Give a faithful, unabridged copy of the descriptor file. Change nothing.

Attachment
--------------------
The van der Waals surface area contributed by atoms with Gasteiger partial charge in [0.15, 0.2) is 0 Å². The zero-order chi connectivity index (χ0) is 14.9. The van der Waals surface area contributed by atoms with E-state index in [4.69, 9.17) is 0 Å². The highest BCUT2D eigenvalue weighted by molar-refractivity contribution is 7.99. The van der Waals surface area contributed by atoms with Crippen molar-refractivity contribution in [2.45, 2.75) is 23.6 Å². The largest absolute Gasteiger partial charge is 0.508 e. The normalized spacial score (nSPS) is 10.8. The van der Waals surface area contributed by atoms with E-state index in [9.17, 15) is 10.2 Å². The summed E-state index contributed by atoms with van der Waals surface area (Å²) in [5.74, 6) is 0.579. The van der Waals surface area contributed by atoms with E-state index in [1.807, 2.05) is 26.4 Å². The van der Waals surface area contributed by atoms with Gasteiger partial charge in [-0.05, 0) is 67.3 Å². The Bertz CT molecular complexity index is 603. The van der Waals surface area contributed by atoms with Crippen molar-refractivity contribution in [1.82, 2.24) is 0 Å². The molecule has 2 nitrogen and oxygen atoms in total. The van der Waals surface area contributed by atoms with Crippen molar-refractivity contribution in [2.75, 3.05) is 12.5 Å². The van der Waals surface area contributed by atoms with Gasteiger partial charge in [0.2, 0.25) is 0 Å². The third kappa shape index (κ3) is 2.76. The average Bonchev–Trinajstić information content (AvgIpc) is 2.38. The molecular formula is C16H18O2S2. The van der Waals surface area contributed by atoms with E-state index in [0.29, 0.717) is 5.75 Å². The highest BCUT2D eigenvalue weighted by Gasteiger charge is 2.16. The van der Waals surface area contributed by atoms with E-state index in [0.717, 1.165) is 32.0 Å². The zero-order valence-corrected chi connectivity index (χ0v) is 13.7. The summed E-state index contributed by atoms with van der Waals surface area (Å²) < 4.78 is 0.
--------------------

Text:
The van der Waals surface area contributed by atoms with Gasteiger partial charge in [0.15, 0.2) is 0 Å². The zero-order chi connectivity index (χ0) is 14.9. The van der Waals surface area contributed by atoms with E-state index in [4.69, 9.17) is 0 Å². The highest BCUT2D eigenvalue weighted by molar-refractivity contribution is 7.99. The van der Waals surface area contributed by atoms with Crippen molar-refractivity contribution in [2.45, 2.75) is 23.6 Å². The largest absolute Gasteiger partial charge is 0.508 e. The normalized spacial score (nSPS) is 10.8. The van der Waals surface area contributed by atoms with E-state index in [9.17, 15) is 10.2 Å². The summed E-state index contributed by atoms with van der Waals surface area (Å²) in [5.74, 6) is 0.579. The van der Waals surface area contributed by atoms with E-state index in [1.807, 2.05) is 26.4 Å². The van der Waals surface area contributed by atoms with Gasteiger partial charge in [-0.05, 0) is 67.3 Å². The Bertz CT molecular complexity index is 603. The van der Waals surface area contributed by atoms with Crippen molar-refractivity contribution in [1.82, 2.24) is 0 Å². The molecule has 2 nitrogen and oxygen atoms in total. The van der Waals surface area contributed by atoms with Crippen molar-refractivity contribution in [2.75, 3.05) is 12.5 Å². The van der Waals surface area contributed by atoms with Gasteiger partial charge in [0.2, 0.25) is 0 Å². The third kappa shape index (κ3) is 2.76. The average Bonchev–Trinajstić information content (AvgIpc) is 2.38. The molecular formula is C16H18O2S2. The van der Waals surface area contributed by atoms with E-state index in [0.29, 0.717) is 5.75 Å². The highest BCUT2D eigenvalue weighted by Gasteiger charge is 2.16. The van der Waals surface area contributed by atoms with E-state index in [0.717, 1.165) is 32.0 Å². The zero-order valence-corrected chi connectivity index (χ0v) is 13.7. The summed E-state index contributed by atoms with van der Waals surface area (Å²) < 4.78 is 0.